Understanding Your Hardwood Flooring Options

If you are considering a home flooring project, it is likely that hardwood has popped up on your list of options.  Made entirely of genuine wood, hardwood floors can add value and décor to any home.  However, the quality of different types of flooring can differ.  Consider these components when selecting your hardwood floors:

FORM:  Hardwood flooring comes in two types – solid and engineered.  Solid hardwood flooring is made of one solid piece of wood, rather than layers of wood. An ideal choice for most areas of your home at the ground level or above, it is usually nailed or stapled to a wooden subfloor. Alternately, engineered hardwood flooring is a hardwood that has been engineered from multiple layers of solid wood pressed together, in a cross-ply (layer) construction with the grains running in different directions. Engineered hardwood flooring is particularly stable and sturdy.  As suck it is very versatile and suitable for direct gluing over subflooring or concrete.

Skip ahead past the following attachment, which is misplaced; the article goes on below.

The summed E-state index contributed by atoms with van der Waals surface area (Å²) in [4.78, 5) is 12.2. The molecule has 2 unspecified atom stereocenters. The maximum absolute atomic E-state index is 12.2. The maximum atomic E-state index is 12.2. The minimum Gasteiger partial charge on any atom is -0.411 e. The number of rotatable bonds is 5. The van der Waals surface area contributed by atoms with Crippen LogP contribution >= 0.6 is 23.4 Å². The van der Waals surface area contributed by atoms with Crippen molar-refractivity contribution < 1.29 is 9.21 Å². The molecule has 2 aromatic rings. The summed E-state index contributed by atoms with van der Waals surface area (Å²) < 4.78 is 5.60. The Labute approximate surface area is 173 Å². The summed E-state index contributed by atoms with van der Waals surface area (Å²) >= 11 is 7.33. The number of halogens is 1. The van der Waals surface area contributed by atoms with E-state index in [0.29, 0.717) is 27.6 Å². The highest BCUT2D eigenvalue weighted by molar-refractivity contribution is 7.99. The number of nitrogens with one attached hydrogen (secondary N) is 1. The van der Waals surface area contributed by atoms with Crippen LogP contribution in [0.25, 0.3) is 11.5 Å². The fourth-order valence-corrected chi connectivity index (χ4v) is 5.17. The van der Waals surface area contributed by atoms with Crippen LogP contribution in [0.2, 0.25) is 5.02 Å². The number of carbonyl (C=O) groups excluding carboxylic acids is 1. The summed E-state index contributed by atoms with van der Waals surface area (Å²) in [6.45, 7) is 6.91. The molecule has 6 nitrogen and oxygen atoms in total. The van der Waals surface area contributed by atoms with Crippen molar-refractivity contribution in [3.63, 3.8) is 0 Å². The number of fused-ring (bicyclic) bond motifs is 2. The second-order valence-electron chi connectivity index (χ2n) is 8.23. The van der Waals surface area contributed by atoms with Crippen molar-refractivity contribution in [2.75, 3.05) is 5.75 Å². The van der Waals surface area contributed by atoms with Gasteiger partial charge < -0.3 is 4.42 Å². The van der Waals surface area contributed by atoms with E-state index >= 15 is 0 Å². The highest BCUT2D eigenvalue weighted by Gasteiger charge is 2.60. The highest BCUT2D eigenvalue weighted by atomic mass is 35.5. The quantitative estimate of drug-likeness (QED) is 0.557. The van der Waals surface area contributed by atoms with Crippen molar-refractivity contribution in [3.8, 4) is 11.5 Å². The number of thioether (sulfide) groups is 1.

WOOD SPECIEIS & ORIGIN: Both the species and origin of the wood used in your chosen floor boards can impact the price, aesthetic, and functionality of your hardwood floor.  For example, planks made from an exotic wood will be harder to come by than that made from a maple.  However, the wood from a Brazilian cherry tree is nearly four times harder than the wood from a fir tree.  In addition, the location in which your planks originated can impact the hardness.  For example, because the growing season is longer for trees grown in the north, planks that originated in the north will have grown slower, resulting in a harder, denser wood.  Alternately, wood grown in the south will have grown more quickly, resulting in cheaper, but also softer and weaker wood.

MILLING TECHNIQUE: A high quality mill will cut their planks with the goal of finding a strong and aesthetically pleasing grain pattern, even if this means sacrificing some of the wood in the process.  After cutting, a premium mill will allow their planks to air dry for weeks, or even months, in order to produce straight, flat boards.  Alternately, mills can kiln dry their planks, stabilizing the wood’s moisture level in a temperature controlled oven.

Each of the factors noted above can influence the quality of your hardwood floors. If you’d like to learn more about all your different flooring options visit ProSource’s website, that’s where we order all of our flooring materials from.  Keep these in mind the next time you consider your flooring options or contact us today for a no-cost in home consultation!